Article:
Boris Johnson quits: Nadine Dorries doesn't go quietly, but reaction shows she and former prime minister are spent force
After it emerged she hadn’t got one, the Mid Bedfordshire MP resigned and accused Rishi Sunak of “duplicitously and cruelly” blocking her from joining the House of Lords.
Labelling it “bullying”, she then claimed Mr Sunak used “weasel words and “sophistry” in a meeting with Mr Johnson last week that left the outgoing MP believing she would be included. She added it was not just an attack on her, but everyone from a poorer background like hers.
Sympathy on both social media, and more importantly among her own colleagues, was not forthcoming. This should perhaps not be a surprise, given she was removed from the Tory MP WhatsApp group before she’d even officially left Parliament.
Many of her former colleagues are angry, with an array of complaints over how the Johnson loyalist has behaved. Firstly, they resent her going in this manner, seeing it as an attempt to “knife” Mr Sunak and undermine him.
The by-elections have the potential to create huge issues for the Tories at a time they trail Labour by an average of 15 points in national polls. Downing Street does not want to fight battles it may lose, and both the resignations are forcing them to do so.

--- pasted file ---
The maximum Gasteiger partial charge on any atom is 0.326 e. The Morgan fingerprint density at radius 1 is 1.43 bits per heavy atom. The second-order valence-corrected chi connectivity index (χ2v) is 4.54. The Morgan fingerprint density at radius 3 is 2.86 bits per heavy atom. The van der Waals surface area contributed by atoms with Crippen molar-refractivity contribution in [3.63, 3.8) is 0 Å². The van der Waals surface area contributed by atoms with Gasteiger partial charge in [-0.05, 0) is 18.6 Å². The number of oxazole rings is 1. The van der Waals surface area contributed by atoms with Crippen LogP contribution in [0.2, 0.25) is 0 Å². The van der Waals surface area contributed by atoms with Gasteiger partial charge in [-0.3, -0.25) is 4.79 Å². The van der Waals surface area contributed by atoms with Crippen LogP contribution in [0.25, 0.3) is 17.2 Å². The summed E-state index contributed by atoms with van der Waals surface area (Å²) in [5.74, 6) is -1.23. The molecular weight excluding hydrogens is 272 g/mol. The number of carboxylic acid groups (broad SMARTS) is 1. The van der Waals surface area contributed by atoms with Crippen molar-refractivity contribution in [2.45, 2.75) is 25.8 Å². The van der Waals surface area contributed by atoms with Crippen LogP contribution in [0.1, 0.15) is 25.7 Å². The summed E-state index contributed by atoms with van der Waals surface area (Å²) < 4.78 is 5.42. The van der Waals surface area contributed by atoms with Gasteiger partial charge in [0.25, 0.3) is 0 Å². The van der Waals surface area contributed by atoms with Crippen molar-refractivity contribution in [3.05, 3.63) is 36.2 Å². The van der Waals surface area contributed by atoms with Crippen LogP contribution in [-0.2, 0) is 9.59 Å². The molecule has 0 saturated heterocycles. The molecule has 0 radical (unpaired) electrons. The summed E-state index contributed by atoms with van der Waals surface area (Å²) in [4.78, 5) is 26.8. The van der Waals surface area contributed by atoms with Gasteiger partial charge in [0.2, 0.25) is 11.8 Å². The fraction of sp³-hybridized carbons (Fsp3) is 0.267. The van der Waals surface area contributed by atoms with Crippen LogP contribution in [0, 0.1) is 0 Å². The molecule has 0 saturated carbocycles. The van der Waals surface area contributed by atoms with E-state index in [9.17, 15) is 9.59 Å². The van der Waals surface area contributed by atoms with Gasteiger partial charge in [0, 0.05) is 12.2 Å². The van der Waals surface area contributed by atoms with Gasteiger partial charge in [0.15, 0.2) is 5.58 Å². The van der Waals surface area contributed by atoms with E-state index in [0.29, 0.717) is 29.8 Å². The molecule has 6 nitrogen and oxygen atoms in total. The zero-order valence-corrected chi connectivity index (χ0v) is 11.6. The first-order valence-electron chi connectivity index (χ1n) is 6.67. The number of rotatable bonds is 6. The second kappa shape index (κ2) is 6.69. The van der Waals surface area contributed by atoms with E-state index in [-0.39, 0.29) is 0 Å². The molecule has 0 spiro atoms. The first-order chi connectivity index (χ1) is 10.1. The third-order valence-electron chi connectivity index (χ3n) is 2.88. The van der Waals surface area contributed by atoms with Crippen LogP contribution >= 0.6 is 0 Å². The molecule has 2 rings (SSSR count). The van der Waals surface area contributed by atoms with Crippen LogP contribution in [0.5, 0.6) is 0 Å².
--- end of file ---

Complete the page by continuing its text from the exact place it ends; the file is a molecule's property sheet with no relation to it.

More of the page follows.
Secondly, some Tory MPs view the affair as a fundamental misunderstanding of how honours work. The former culture secretary said she had been vetted for the peerage, but because six months had passed, her checks had expired. Mr Sunak didn’t block anything, he simply accepted the findings of the House of Lords Appointments Commission committee, which blocked eight of the suggestions in total.
On Monday, Mr Sunak accused his former boss of asking him to "overrule" the vetting advice, which Mr Johnson responded to by saying he was "talking rubbish". While Ms Dorries may cry conspiracy, in reality they misunderstood procedure, and in responding this way have only strengthened Mr Sunak’s hand.
The Prime Minister can portray the MPs forcing by-elections as working against the Government, and also point to it being over nothing important like policy, but instead consequences for their own actions or not getting peerages, hardly issues the public will rally behind them over.
That Mr Sunak felt confident enough to accuse Mr Johnson of asking for special treatment shows just how far the former leader’s star has fallen. He has quit Parliament, but only with the Privileges Committee about to say he misled Parliament. What’s more, why would MPs support Mr Johnson now he’s left?
The former leader is being increasingly viewed by many within Tory circles as a stain on the party’s past, who quit when things got tough. His behaviour now has only emboldened Mr Sunak, and reminded Tories why they booted him out in the first place.
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